Fundamentals of Software Architecture: An Engineering Approach
An Engineering Approach
Mark Richards & Neal Ford
This book provides the first comprehensive overview of software architecture’s many aspects. Aspiring and existing architects alike will examine architectural characteristics, architectural patterns, component determination, diagramming and presenting architecture, evolutionary architecture, and many other topics.
Over the past few years, I have noticed that as a software developer more and more of my time is taken up by architecture discussions. Whether it be discussing or defining how to develop scalable applications or the merits of microservices architecture or even just deciding how to structure files and folders in a software application. Software Architecture has become such an intrinsic feature of software development.
Over the past few months I have also been reading a lot books discussing various aspects of Microservices and pros and cons of each approach, especially how to migrate from monoliths to microservices . Many of the books I’ve been reading discuss some of the basics of the various architecture patterns but never really discuss them in depth, therefore I was looking for a book that dives a little deeper into the various patterns. I didn’t want to go too in depth, as lets be honest it takes a lot of hard reading and dedication to read these books cover to cover.
Why I read this book
Over the past few months I have been particularly enjoying o’Reilly books in general, and have found them on the whole to well written, edited and thought through. From my perspective the authors seem to be well briefed and directed on what needs to be delivered. I have been finding the books to deliver on what was promised. This book, was recommended as a next purchase and from the title it appeared to be exactly what I was looking for.
What I like about this book
I found the book to provide an excellent overview of the various architecture styles providing clear rationale behind the decisions made by each of them and why they are better in certain contexts.
I particularly enjoyed the chapters on Modularity, because it focused on the engineering aspects like cohesion, coupling or connascence and I also discovered there were ways to measure these aspects.
Chapter 4, architecture characteristics defined, was really illuminating for me personally.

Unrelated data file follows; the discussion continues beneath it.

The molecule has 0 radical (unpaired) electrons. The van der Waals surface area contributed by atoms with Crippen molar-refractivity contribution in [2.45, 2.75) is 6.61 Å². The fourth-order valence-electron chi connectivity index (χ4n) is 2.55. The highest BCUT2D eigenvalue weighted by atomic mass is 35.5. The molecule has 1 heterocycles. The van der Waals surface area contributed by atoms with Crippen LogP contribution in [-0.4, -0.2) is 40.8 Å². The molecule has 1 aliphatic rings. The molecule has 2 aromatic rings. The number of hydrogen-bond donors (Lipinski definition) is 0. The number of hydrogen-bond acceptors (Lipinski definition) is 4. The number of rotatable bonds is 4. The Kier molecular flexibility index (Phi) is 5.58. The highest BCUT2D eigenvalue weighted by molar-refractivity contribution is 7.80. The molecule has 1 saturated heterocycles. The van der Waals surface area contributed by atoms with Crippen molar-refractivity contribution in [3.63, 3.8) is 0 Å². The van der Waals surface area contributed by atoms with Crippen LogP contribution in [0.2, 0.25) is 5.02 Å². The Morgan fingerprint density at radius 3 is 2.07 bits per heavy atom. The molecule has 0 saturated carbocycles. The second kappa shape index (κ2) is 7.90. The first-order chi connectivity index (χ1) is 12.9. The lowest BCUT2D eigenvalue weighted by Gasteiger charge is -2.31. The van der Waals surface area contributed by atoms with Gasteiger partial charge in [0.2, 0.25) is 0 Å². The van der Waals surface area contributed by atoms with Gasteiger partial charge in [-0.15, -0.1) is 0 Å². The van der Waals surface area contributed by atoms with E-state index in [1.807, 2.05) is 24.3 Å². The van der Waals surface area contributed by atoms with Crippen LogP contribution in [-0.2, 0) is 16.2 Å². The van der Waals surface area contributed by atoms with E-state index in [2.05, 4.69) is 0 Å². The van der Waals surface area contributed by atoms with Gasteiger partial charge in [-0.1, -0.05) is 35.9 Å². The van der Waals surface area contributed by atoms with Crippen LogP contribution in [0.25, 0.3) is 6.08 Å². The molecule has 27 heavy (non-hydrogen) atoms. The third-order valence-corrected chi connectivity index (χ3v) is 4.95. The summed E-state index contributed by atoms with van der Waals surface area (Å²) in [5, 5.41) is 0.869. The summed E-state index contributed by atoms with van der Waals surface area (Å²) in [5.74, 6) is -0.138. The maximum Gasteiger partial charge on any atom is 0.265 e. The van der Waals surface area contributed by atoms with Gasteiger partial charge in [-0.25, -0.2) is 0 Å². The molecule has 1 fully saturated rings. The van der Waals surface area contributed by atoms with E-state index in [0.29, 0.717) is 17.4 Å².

I felt chapter 6, was a great companion read for A philosophy of software design as discusses cyclomatic complexity and why it is important for architects and software teams to keep a watchful on it. This is something, I have been very acutely aware of in my time as a software developer and I’m glad this book discusses it from an architectural perspective.
The section on the soft skills required as an architect is great and reminded me of Soft Skills by Jon Sonmez . , this books provides some good tips Time Management, creating presentations, relationships with teams and many more.
What I learned from this book
Architecture is the stuff you can’t Google.Fundamentals of software architecture
Everything in software architecture has a trade-off: an advantage and disadvantage. Thinking like an architect is analysing these trade-offs, then asking “which is more important: extensibility or security?” The decision between different solutions will always depend on the business drivers, environment, and a host of other factors.
Thinking like an architect is understanding the business drivers that are required for the success of the system and translating those requirements into architecture characteristics. In my opinion and from the perspective I approached this book, does a good job explaining the different architecture approaches with pros and cons of each.
Why I recommend this book
I feel this is a good book for any aspiring or already software architect, because it provides clear explanation on various existing types of architectures, also some good insights and ideas on how to evolve into a better software architect and team player. I would recommend all developers to read this book too because we do tend to worry too much about code in general and not enough about the business problems we’re actually solving.